Thursday, June 28, 2007

Unrest grows amid gas rationing in Iran

This could turn into something significant:

Unrest spread in Tehran on Thursday, the second day of gasoline rationing in oil-rich Iran, with drivers lining up for miles, gas stations being set on fire and state-run banks and business centers coming under attack.

Dozens were arrested, and the Tehran police chief, Ismail Ahmadi Moghaddam, complained to reporters that the police had been caught unaware by the decision to ration fuel.

The anger posed a keen threat to President Mahmoud Ahmadinejad, who was elected two years ago on a platform of bringing income from oil to the nation's households. Instead, even though Iran is one of the world's largest producers of crude oil, it has been forced to import about 40 percent of its gasoline at an annual cost of $5 billion to make up for shortfalls in its archaic refining industry. Read More.


Ray said...

Like the US, Iran is constrained by gasoline refinery capacity. Unlike the US, they have much more crude oil reserves per capita and a totalitarian government.

Gas rationing is merely one of the problems that the Iranians have with their "government". It is really not going to take much in the way of sanctions to get the government of Iran's attention. Problem will be getting everyone to engage in sanctions. China, Russia, France and Germany always seem to rationalize why they shouldn't have to follow UN mandated sanctions. Then to add insult to injury, they are not up front about it.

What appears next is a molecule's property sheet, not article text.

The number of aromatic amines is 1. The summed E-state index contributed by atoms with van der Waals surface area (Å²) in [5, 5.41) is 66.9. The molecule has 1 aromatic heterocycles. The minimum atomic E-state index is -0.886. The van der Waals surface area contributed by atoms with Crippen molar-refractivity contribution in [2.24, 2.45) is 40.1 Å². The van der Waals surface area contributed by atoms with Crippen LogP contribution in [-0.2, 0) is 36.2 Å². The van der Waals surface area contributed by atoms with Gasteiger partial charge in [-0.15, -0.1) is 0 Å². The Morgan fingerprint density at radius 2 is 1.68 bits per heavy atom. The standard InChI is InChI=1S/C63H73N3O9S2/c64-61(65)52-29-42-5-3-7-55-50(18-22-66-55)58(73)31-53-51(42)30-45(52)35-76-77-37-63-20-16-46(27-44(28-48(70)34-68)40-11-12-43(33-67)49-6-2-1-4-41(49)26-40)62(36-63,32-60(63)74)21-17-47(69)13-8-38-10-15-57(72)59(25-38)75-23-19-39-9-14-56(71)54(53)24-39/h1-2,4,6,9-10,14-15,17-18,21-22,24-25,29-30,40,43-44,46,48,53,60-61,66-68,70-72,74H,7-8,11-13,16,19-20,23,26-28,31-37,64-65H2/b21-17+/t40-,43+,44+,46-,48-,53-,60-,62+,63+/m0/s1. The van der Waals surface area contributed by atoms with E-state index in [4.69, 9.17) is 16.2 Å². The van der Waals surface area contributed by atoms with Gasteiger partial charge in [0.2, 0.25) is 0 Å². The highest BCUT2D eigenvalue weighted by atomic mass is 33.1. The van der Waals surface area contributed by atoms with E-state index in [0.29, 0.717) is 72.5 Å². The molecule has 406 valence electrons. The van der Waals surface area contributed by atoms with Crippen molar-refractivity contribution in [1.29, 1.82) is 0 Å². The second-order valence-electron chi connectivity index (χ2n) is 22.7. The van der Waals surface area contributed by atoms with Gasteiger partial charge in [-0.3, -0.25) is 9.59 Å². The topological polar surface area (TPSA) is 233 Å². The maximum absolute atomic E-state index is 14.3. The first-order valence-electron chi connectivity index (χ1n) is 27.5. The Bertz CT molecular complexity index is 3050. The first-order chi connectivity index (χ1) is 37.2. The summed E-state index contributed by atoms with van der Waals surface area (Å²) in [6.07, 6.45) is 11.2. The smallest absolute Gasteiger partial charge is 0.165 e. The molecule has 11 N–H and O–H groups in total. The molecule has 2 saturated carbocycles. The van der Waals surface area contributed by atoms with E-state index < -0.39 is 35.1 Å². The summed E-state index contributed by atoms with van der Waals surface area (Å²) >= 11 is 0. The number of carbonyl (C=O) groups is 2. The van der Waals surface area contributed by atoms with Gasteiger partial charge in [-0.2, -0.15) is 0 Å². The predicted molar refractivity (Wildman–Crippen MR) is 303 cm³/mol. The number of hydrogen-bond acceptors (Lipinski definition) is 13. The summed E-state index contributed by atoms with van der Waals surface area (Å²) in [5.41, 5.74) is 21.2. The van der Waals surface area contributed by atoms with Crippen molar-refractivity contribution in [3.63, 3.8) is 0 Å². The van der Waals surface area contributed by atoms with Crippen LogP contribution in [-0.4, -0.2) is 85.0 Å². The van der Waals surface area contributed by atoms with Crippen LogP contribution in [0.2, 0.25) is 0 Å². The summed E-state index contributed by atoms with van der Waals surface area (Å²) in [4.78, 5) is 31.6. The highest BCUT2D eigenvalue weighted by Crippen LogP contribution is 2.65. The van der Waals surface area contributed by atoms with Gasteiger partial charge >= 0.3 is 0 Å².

Ron Ballew said...

Part of their problem is that they cannot afford new refinery capacity. This is not the major problem in the US, it is that building a refinery is not well thought of in most towns!

Iran is going to blow up if their gov't is not careful. Of the totalitarian states their populace is better informed than many.